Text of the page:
Comment: The case for hospice funding

Health service provision in the United Kingdom currently finds itself at a critical juncture. The new coalition government has quite rightly taken up the mantle for setting out measures that seek to help the NHS adapt to the many new challenges that will present themselves in the future.

By Dr Daniel Poulter MP

As a hospital doctor, I came into politics to use my firsthand experience of our health system to help make necessary changes in healthcare services, to reduce the administrative red-tape and bureaucracy that envelopes the NHS, and support funding arrangements that best suit the interests of patients.

In my career, I have always found hospices not only an invaluable provider of care for local communities, but also as a significant instrument for social cohesion; their role in helping individuals, and families of individuals, diagnosed with terminal illnesses come to terms with death and dying can never be underestimated.

Since the formation of St. Christopher’s Hospice in London, our attitudes toward death have taken a fundamental shift in embracing the need for providers of palliative care to help patients and their. As the hospice movement has progressed, so too has the empowerment of individuals to make decisions over their end of life care.

That is why it is no surprise to me that the hospices I have encountered have focussed their efforts and resources on taking care and services to people’s homes and out in the wider community. As our population of over-75s is forecasted to increase to 8.7 million people in 2033 (4.8 million as of 2008), the need for well-resourced hospices is one that will be increasingly relevant to all fellow MPs and their constituents.

As the government looks to initiate many reforms of our health services, there can be few that are better able to adapt to changing circumstances. I admire the way in which St Elizabeth’s Hospice in Ipswich, that serves my constituency, has been able to modernise its services. I believe that one current problem that we have in our health system is that services are too reactive to patients’ needs, as opposed to being proactive. Not only is this not in the best interests of individuals in need of care, but it also puts a significant strain on the finances of our health services.

In St Elizabeth’s (and other hospices), methods of modernising its services have come in three key areas:

– Providing holistic therapies that support patients with other aspects of their terminal illnesses, for example anxiety, stress and pain relief.
– Being able to support the family members of individuals with terminal illnesses through the processes of caring and dying.
– Taking more workers out to the community to have in house visits. This is especially frequent in our rural areas, where patients are much less likely to be able to get to hospices.

However to help continue the changing and innovative work in hospices around the country, there needs to be a greater recognition by the government of how reliant their local hospices are on the benevolence of their constituents. On average, only one-third of hospice funding is provided by PCTs under the NHS. The other two-thirds are entirely reliant upon the public; whether it is donations, trusts, fundraising events, or private sector partnerships, it must be recognized how precarious the continued work of such valued institutions find themselves in.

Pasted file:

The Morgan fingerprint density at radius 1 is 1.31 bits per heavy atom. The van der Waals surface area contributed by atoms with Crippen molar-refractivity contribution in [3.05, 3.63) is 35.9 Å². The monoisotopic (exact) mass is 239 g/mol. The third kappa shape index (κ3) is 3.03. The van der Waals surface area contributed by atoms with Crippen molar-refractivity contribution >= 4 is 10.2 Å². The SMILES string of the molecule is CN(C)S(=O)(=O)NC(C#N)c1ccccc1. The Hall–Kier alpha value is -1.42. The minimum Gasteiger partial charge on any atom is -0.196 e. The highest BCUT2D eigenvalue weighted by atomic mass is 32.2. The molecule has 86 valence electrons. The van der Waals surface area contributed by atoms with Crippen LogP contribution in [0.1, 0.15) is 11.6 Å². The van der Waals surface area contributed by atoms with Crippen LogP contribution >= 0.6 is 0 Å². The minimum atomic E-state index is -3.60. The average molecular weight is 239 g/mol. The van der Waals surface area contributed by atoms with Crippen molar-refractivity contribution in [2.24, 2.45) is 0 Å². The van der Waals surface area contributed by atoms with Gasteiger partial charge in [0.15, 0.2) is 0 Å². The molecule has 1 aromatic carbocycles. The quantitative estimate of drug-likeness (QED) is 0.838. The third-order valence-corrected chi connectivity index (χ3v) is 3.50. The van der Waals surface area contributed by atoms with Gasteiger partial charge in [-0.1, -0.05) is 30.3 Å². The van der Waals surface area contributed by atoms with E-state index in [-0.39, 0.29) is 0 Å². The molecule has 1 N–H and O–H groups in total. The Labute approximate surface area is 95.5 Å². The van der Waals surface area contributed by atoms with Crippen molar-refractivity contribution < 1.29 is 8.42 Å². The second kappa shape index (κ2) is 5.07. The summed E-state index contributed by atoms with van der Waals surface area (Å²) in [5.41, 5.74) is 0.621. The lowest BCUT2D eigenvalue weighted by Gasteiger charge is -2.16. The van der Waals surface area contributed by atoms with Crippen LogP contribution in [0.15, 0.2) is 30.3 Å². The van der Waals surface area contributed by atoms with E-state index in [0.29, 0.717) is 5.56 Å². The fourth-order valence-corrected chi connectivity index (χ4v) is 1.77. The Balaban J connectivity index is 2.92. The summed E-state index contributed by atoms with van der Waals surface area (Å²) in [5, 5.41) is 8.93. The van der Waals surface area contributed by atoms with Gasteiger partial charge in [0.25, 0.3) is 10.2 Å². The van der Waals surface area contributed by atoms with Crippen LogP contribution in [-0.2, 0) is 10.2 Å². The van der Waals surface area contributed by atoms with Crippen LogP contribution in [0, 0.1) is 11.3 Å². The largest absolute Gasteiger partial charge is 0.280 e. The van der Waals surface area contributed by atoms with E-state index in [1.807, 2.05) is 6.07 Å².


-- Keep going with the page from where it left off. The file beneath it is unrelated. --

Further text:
I believe it is a marvellous testament to our local communities that despite the recent economic downturn, these donations were still sustained. However, in order for hospices to continue their expanding services, it is crucial they are brought into the mainstream of health reforms, and are allocated a seat at the table with Commissioning Boards on how we can proactively plan for the challenges set by our ever-ageing population.

I am encouraged by the reforms under the health and social care bill. I believe that the per-patient approach will help equip hospices with the means to bring closer together the patient, their families and their local hospices.

Hospices rely upon their ability to provide a frontline service that can engage in communities, taking the care to the patient. In addition, I welcome the Palliative Care Funding Review that looks to ways in which institutions in palliative care can be initiated, and provisions toward specialised palliative teams that have an in-depth knowledge of the needs of patients and families with terminal illnesses. Finally, I am encouraged that it is becoming more recognized that hospices and palliative care are not synonymous only with cancer sufferers. Motor Neurone Disease, COPD and Heart Disease are all very common terminal illnesses are readily taken up by hospices and their services.

As we all push for the Big Society, I believe that it would be a missed opportunity to overlook the role of hospices. Quite apart from the ageing population forecasts, hospices provide local communities a firm platform of stability through the most painful of times; individuals are helped with chronic pain and anxieties, a semblance of isolation is eroded, and their families are helped to come to terms with the death of a loved one.

The government has made clear its intention to change our health care structure for the better. Well-resourced local hospices will continue to be a keystone through such changes.

Dr Daniel Poulter is the Conservative MP for Central Suffolk and North Ipswich

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